Risk assessment outcomes

  • Based upon a comparison of levels to which Canadians may be exposed to mitotane and levels associated with critical health effects, it was determined that the risk to human health from this substance is low.
  • Based upon a comparison of estimated levels of mitotane released to the aquatic environment from its use as a therapeutic cancer drug and concentrations that may be harmful to the environment, it was determined that the quantity of mitotane that may be released to the environment has the potential to harm aquatic organisms.
  • Considering all information presented, it was determined that there is risk of harm to the environment from mitotane.

Screening assessment conclusions

  • The Government concluded that mitotane is not harmful to human health at levels of exposure considered in the assessment.
  • The Government concluded that mitotane is entering the environment at levels that are harmful.
  • Mitotane has been determined to meet both the persistence and bioaccumulation criteria as set out in the Persistence and Bioaccumulation Regulations of CEPA 1999.

Preventive actions and risk reduction

  • The Government published a Risk Management Approach for Mitotane on October 28, 2017 for a 60 day public comment period.
  • On October 28, 2020, mitotane was added to Schedule 1 of CEPA 1999, also called the List of Toxic Substances. Adding a substance to the list does not restrict its use, manufacture or import. Rather, it enables the Government to take risk management actions under CEPA 1999.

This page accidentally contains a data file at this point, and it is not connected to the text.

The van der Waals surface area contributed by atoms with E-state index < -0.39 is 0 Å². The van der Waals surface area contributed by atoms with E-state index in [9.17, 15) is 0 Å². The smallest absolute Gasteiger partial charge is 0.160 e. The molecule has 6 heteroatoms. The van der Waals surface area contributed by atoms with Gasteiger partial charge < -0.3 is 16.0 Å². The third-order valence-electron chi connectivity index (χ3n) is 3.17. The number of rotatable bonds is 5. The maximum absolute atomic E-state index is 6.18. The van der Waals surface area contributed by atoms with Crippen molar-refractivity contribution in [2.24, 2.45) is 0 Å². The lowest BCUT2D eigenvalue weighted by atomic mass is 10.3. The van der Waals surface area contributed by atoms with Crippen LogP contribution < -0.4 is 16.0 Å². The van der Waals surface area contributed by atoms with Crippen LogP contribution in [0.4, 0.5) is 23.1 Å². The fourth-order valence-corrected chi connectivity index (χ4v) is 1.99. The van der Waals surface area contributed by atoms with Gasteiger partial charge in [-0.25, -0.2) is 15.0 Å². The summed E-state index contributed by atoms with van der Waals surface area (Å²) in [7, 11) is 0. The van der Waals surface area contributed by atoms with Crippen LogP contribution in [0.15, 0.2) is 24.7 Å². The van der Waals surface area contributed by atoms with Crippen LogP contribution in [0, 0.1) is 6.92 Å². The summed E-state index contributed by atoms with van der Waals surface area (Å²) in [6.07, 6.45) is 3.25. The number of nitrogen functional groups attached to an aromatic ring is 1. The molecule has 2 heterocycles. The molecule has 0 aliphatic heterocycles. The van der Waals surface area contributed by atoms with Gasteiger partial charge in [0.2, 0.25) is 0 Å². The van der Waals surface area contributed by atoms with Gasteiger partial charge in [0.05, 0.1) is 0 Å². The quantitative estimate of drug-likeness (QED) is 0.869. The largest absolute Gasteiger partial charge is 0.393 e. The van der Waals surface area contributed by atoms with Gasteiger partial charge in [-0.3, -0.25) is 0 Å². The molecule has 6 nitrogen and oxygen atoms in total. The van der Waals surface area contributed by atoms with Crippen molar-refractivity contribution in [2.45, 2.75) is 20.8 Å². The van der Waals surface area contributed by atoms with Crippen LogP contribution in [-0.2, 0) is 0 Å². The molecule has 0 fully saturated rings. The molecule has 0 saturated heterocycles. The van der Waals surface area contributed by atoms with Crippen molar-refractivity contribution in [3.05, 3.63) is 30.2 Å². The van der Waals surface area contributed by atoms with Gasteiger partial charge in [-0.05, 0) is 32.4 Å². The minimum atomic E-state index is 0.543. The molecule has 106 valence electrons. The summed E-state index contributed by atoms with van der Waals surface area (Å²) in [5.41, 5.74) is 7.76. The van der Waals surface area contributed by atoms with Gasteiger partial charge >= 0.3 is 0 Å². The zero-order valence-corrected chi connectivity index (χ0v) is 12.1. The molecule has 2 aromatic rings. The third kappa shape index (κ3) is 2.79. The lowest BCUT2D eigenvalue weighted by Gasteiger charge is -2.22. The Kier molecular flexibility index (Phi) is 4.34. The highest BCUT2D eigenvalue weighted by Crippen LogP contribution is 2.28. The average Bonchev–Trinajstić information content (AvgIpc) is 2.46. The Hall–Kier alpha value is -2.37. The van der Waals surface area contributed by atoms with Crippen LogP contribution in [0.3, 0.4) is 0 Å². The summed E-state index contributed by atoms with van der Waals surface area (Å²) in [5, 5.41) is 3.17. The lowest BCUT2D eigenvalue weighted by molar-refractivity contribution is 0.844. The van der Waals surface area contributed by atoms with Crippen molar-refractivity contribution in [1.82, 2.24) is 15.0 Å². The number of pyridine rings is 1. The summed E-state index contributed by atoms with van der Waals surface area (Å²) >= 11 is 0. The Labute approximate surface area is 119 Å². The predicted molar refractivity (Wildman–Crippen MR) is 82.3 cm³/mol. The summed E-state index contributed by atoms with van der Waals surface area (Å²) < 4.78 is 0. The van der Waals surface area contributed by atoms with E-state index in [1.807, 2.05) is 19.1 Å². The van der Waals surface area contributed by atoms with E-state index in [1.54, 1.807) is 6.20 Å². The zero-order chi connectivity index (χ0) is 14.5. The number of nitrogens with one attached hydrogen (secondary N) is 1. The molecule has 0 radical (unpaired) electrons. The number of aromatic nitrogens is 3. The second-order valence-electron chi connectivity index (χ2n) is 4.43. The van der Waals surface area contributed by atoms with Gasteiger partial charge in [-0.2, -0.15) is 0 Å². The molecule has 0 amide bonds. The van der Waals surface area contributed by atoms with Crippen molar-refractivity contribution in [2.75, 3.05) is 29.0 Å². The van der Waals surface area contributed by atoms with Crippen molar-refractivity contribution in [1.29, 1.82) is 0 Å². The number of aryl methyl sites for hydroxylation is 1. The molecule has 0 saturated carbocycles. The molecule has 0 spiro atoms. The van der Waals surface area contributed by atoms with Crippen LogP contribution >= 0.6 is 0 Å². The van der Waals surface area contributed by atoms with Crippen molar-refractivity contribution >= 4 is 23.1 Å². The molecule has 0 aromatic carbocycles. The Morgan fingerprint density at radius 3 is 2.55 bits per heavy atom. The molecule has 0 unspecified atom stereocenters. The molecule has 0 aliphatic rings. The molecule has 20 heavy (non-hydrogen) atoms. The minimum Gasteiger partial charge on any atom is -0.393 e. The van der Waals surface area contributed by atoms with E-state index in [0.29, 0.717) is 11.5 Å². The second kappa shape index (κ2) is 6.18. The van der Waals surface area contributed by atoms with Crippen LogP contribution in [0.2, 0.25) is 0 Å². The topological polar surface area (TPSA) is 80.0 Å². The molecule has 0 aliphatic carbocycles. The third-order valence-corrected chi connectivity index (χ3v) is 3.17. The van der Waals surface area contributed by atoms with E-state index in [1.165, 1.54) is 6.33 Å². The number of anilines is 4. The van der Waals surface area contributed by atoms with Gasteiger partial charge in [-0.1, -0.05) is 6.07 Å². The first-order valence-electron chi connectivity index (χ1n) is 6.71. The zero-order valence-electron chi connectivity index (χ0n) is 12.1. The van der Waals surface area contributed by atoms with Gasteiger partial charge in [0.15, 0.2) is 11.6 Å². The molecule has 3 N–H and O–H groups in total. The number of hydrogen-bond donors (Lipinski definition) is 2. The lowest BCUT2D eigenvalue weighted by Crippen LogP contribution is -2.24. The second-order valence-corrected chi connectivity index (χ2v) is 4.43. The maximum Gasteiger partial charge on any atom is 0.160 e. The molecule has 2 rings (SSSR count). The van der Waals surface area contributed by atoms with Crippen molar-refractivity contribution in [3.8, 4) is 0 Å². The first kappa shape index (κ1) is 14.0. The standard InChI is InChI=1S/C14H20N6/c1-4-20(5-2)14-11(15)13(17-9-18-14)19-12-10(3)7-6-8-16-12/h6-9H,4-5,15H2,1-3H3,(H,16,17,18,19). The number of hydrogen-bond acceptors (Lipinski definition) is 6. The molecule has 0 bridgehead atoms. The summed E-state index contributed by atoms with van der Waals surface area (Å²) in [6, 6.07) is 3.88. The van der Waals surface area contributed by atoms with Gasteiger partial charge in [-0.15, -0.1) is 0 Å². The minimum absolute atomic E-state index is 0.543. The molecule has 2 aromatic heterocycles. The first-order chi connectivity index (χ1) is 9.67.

• Mitotane is subject to Significant New Activity (SNAc) provisions of CEPA 1999. This requires that the Government be notified of certain proposed new activities related to mitotane, and that the new activity be assessed for potential risks to human health and the environment before being undertaken.
  • The order for the SNAc provisions outlines the definition of a significant new activity in relation to mitotane, as well as the information that needs to be provided to the Government for assessment before the new activity is undertaken.
  • No risk management actions are being proposed to limit the use of mitotane as a therapeutic product in Canada.

Where to find updates on risk management actions

Related resources

  • Mitotane may be found in certain prescription medication to treat cancer. Canadians are encouraged to dispose of unused and expired medication in an environmentally safe manner. Pharmaceutical take-back programs exist in many provinces and territories. For more information about pharmaceutical take-back programs, please speak with your local pharmacy.
  • The screening assessment focused on potential risks from exposure of the general population of Canada, rather than occupational exposure. Hazards related to chemicals used in the workplace are defined within the Workplace Hazardous Materials Information System (WHMIS). For information concerning workplace health and safety and what steps to take in the workplace, Canadians should consult their employer and/or the Occupational Health and Safety Regulator in their jurisdiction.